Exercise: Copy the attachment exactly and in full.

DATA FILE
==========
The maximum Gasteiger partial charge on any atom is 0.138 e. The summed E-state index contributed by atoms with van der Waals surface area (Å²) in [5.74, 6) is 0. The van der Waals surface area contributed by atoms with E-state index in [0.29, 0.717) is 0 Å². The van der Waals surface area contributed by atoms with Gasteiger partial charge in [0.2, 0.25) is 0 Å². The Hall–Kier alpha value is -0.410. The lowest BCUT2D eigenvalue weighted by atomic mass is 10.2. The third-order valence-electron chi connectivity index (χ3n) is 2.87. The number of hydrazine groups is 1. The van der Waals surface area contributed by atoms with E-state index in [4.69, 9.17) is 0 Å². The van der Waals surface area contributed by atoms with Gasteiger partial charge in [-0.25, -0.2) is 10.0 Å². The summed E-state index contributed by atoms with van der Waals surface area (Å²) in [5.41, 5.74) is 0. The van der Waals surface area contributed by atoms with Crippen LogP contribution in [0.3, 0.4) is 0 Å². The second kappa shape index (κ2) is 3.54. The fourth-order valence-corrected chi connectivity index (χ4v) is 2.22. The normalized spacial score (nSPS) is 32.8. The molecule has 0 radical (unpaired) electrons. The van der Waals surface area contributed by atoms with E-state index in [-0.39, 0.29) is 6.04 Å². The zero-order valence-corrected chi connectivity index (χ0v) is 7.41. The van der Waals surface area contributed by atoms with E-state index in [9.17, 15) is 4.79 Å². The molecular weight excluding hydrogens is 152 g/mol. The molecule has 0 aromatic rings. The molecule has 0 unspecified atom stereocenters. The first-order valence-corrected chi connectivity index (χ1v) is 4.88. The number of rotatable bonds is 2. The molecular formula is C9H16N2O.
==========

The maximum Gasteiger partial charge on any atom is 0.138 e. The summed E-state index contributed by atoms with van der Waals surface area (Å²) in [5.74, 6) is 0. The van der Waals surface area contributed by atoms with E-state index in [0.29, 0.717) is 0 Å². The van der Waals surface area contributed by atoms with Gasteiger partial charge in [0.2, 0.25) is 0 Å². The Hall–Kier alpha value is -0.410. The lowest BCUT2D eigenvalue weighted by atomic mass is 10.2. The third-order valence-electron chi connectivity index (χ3n) is 2.87. The number of hydrazine groups is 1. The van der Waals surface area contributed by atoms with E-state index in [4.69, 9.17) is 0 Å². The van der Waals surface area contributed by atoms with Gasteiger partial charge in [-0.25, -0.2) is 10.0 Å². The summed E-state index contributed by atoms with van der Waals surface area (Å²) in [5.41, 5.74) is 0. The van der Waals surface area contributed by atoms with Crippen LogP contribution in [0.3, 0.4) is 0 Å². The second kappa shape index (κ2) is 3.54. The fourth-order valence-corrected chi connectivity index (χ4v) is 2.22. The normalized spacial score (nSPS) is 32.8. The molecule has 0 radical (unpaired) electrons. The van der Waals surface area contributed by atoms with E-state index in [-0.39, 0.29) is 6.04 Å². The zero-order valence-corrected chi connectivity index (χ0v) is 7.41. The van der Waals surface area contributed by atoms with E-state index in [9.17, 15) is 4.79 Å². The molecular weight excluding hydrogens is 152 g/mol. The molecule has 0 aromatic rings. The molecule has 0 unspecified atom stereocenters. The first-order valence-corrected chi connectivity index (χ1v) is 4.88. The number of rotatable bonds is 2. The molecular formula is C9H16N2O.